Pilot: Dave Scott
Mission Plan: Perform second manned revdezvous with an unmanned target vehicle and perform the first docking between two vehicles in earth orbit. Perform extended EVA activities.
Agena target vehicle launch: 09:00:03 US Eastern Standard Time, 16 March 1966. Gemini VII launch: 10:41:02 USEST. 16 March 1966.
Rendezvous completed: 5 hours 58 minutes Ground Elapsed Time
The following is from the Gemini 8 Mission Report (19 Mb, document courtesy Bob Andrepont and David Harland):
After station keeping for about 36 minutes, docking with the Gemini Agena Target Vehicle was accomplished. The final docking maneuver was begun when a distance of about 2 feet separated the two vehicles. A relative velocity of about three-fourths of a foot per second was achieved at the moment of contact. The nose of the spacecraft moved into the docking adapter very smoothly and the docking and rigidizing sequence took place very quickly and with no difficulty. The docking sequence was completed at 6:33:22 ground elapsed time, with the two vehicles rigidized together.The dry words of the Mission report do not convey the fact that, at roll/yaw rates of up to 300 degrees per second, Neil and Dave were in serious trouble. In his book, Two Sides of the Moon, Dave tells us, "This spinning roll was going on far too long. The chances of recovering from such a high rate of spin in space were very remote. Both Neil and I were beginning to feel dizzy." They soon decided that only option they had was to shut down the maneuvering system they used in orbit and activate the separate system designed for use during re-entry. Once they did so, they were able to gain control of the vehicle and stop the tumbling. Mission rules dictated that, having activated the Reentry Control system, they prepare for a prompt return to Earth.
For a period of 27 minutes after docking, the stability and control of the docked vehicles was excellent. At approximately 7:00:30 ground elapsed time, the crew noted that the spacecraft-Gemini Agena Target Vehicle combination was developing unexpected roll and yaw rates. The command pilot was able to reduce these rates to essentially zero; however, after he released the hand comtroller, the rates began to increase again and the crew found it difficult to effectively control the rates without excessive use of spacecraft Orbital Attitude and Maneuver System propellants. In an effort to isolate the problem and stop the excessive fuel consumption, the crew initiated the sequence to undock the spacecraft from the Gemini Agena Target Vehicle. After undocking, the spacecraft rates in roll and yaw began to increase, indicating a spacecraft problem which the crew attempted to isolate by initiating malfunction-analysis procedures. When the rates reached approximately 300 degrees per second, the crew completely deactivated the Orbital Attitude and Maneuver System and activated both rings of the Reentry Control System in the direct-direct mode. After ascertaining that spacecraft rates could be reduced using the Reentry Control System, one ring of the system was turned off to save fuel for reentry and the spacecraft rates were reduced to zero using the other ring. The crew continued the malfunction analysis and isolated the problem area to the No. 8 thruster (yaw left-roll left) in the Orbital Attitude and Maneuver System. The circuitry to this thruster had failed to an "on" condition.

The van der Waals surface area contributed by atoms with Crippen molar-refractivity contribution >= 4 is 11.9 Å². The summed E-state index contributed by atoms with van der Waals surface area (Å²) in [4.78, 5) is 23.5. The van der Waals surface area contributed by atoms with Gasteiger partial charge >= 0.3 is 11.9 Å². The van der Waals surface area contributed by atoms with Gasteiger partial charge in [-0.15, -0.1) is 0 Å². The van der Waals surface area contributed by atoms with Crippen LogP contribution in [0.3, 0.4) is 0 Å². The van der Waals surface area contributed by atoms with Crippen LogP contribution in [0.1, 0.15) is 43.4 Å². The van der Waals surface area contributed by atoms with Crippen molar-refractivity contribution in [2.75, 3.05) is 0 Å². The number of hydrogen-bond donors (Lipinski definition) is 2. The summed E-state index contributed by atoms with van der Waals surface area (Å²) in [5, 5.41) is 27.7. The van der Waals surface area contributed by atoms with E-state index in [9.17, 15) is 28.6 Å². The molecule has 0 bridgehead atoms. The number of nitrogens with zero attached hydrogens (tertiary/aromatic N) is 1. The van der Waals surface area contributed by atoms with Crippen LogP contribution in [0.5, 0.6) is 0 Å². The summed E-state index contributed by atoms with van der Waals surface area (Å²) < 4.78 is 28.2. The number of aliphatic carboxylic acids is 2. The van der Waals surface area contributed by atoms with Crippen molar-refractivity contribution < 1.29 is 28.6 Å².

During the emergency, they had a few minutes, via tracking ship Coastal Sentry Quebec (CSQ), stationed in the South China Sea, to let Houston know they were in trouble. Twenty minutes later, through the Hawaiian tracking station, they let Houston know they had regained control. Houston decided that they would have to land in a secondary recovery zone east of Okinawa. On their next pass over CSQ, they received data to be entered in their computer for the reentry. Then, over Hawaii, they were told that two recovery aircraft had left from US bases in Japan and that the destroyer USS Leonard F. Mason was on its way to the recovery zone. Half an orbit later, over central Africa, they fired the retro rockets . The foillowing is from the Pilot's Report, section 7 in the Mission Report:
Postlanding communications consisted of one period of radio communication with the rescue aircraft approximately 30 minutes after landing. Shortly thereafter, the crew observed the pararescuemen descend into the water; however, flotation-collar attachment took an unusually long time because of the heavy sea state. The crew completed their postflight checks without difficulty but were quite uncomfortable due to the sea condition. Subsequent to attachment of the flotation collar, the hatches were opened and the crew became more comfortable as they awaited pickup by the destroyer, the U.S.S. Leonard F. Mason. Approximately 3 hours after landing, the U.S.S. Mason came along side and attached a line to the spacecraft. The crew egressed from the left hatch with some difficulty due to the fairly severe bobbing caused by swells of 12 to 15 feet. The main parachute, which had been attached to the spacecraft, was lost during this operation.Neil's biographer, James R. Hansen, tells us that the "Gemini VIII Mission Evaluation Team 'positively ruled out' pilot error as a factor in the emergency"and that Robert Gilruth, then Directror of the Manned Spacecraft Center, "commented, 'In fact, the crew demonstrated remarkable piloting skill in overcoming this very serious and bringing the spacecraft to a safe landing." Dave Scott tells us that, every year on March 16th, he and Neil mark the occasion with a private telephone call.
See, also, the Gemini VIII Technical Debriefing (3 Mb)